The €3,000 upfront “student contribution fee” is now the most expensive in the EU, but was cut by €1,000 for the 2022/23 academic year as a “once-off” measure – and there’s a promise of a (lower) permanent reduction in the background too.
Minister for Further and Higher Education, Research, Innovation and Science Simon Harris also announced an extra payment just before Christmas for all student maintenance grant recipients, an increase of €1,000 in support for (some) postgraduate students, an €8 million investment in the country’s Student Assistance Fund for the 2022/23 academic year and additional once-off funding for universities specifically to assist with rising energy costs.
Universities will be less pleased. A policy paper on the future funding of higher education published in May argued that the sector was underfunded and needed more than €300 million in additional core funding – but the Irish Universities Association yesterday said that only €40 million is being made available to address the gap.
For those wondering about the politics here – Harris is no left wing zealot. Ireland’s politics has tended to be less “left v right” than those in the UK may be familiar with, but even so Fine Gael is generally regarded as a centre-right party that positions itself as being concerned with “fiscal rectitude”.
Nevertheless the language of the package’s launch was aimed at students and their families in a way that I’d forgotten was possible:
We know students are not immune from the cost of living challenges. That’s why we have fought hard to bring them some tangible and immediate relief as part of Budget 2023. We are putting money back into the pockets of students and their families straight away by reducing the student contribution fee by €1,000 for this academic year, apprentices subject to the student contribution will also see this reduced by a third.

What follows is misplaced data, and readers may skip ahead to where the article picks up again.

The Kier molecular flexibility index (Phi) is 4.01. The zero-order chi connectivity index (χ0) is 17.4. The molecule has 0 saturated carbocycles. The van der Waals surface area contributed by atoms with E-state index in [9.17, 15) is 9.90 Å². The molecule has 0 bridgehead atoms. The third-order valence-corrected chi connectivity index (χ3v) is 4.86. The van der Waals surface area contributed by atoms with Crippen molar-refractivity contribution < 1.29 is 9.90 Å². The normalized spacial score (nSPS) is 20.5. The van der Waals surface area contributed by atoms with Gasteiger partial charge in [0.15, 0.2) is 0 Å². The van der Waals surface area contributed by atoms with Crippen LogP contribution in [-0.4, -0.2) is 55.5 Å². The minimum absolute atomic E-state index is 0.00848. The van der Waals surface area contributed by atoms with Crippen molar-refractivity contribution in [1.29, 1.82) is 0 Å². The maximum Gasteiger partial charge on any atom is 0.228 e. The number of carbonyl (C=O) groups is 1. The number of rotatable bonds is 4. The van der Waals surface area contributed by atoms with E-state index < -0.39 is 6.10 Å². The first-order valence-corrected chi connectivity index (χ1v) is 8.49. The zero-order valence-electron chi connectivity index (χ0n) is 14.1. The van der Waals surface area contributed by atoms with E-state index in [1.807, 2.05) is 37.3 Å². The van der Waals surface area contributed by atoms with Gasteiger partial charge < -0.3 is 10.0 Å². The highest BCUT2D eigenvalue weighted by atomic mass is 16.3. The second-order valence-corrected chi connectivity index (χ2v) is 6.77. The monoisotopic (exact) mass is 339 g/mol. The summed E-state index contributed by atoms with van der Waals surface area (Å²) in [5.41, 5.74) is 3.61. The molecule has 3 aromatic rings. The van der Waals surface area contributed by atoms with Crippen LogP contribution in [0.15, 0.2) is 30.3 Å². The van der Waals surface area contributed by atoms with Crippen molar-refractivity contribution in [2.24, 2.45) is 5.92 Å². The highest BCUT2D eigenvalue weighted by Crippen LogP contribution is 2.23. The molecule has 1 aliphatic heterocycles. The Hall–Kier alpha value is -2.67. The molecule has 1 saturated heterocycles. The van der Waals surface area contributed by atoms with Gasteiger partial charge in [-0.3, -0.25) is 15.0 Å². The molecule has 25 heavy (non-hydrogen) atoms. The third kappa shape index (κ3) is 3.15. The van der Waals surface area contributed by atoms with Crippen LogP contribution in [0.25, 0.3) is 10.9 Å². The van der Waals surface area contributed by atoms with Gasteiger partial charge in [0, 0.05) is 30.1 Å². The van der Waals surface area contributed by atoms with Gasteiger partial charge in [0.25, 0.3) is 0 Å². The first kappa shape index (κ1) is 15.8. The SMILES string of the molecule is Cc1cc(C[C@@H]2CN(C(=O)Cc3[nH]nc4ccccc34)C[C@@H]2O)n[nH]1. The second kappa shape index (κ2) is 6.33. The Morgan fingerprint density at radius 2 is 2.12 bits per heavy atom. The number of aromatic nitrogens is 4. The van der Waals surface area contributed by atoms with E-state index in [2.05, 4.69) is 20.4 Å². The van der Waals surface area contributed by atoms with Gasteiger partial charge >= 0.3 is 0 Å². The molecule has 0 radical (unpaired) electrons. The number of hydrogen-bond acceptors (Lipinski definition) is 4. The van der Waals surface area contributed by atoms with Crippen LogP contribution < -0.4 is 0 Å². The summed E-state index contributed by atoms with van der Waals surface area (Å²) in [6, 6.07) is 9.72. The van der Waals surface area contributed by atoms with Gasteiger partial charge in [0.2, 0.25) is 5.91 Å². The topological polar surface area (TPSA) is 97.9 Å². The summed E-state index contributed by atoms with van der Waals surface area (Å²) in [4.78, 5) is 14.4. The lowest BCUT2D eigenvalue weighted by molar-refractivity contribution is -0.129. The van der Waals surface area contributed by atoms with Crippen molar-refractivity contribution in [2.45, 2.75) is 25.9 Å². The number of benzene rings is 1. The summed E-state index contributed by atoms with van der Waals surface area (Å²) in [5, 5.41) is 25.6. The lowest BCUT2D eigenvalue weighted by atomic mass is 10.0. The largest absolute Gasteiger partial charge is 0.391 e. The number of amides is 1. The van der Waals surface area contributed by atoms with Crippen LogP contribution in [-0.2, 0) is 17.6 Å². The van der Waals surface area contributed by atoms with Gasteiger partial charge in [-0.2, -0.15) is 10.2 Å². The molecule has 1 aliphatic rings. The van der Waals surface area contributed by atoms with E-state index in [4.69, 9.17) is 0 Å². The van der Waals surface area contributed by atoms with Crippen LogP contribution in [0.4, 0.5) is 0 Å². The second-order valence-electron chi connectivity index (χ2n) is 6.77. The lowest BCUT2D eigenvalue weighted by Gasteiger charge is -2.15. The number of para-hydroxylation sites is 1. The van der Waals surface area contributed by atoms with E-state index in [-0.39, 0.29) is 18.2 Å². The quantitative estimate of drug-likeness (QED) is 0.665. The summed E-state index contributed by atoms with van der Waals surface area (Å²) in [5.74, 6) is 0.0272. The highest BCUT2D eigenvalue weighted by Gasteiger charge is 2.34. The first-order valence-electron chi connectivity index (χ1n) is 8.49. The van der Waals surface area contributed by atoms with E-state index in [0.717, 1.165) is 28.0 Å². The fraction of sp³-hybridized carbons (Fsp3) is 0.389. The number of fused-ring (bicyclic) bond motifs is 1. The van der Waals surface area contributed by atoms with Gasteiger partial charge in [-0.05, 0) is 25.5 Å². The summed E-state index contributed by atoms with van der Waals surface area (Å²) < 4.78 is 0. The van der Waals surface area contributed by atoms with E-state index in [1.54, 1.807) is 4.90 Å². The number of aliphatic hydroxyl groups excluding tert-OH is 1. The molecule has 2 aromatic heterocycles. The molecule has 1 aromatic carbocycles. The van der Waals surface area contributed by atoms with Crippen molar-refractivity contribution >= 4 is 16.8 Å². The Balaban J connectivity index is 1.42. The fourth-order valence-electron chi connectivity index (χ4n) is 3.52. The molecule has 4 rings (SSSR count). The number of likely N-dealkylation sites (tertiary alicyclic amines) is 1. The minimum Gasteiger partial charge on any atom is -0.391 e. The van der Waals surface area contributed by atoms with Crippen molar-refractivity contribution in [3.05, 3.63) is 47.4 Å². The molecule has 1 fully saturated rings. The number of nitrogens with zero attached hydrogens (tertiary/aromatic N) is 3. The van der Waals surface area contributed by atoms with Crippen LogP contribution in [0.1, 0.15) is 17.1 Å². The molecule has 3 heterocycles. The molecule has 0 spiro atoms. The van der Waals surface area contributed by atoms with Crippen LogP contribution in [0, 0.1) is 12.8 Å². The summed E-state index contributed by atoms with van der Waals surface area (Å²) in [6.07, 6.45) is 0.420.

If anything, it’s accommodation that remains the unsolvable for the Fianna Fáil / Fine Gael coalition. Just this seek the National University of Ireland in Galway said that 300 students have deferred their places this year, blaming the accommodation crisis, while Trinity College Dublin (TCD) has seen a 20 per cent increase in deferral requests for similar reasons.
The Union of Students in Ireland’s vice president for academic affairs, Clodagh McGivern, argues that the position is both ridiculous and unfair:
We’ve seen an additional 1,056 university places given out this year. They keep adding college spaces but they’re not building accommodation to actually meet the demand that is being created. Short-term measures such as online learning need to be taken to make sure students don’t have to forgo their education.”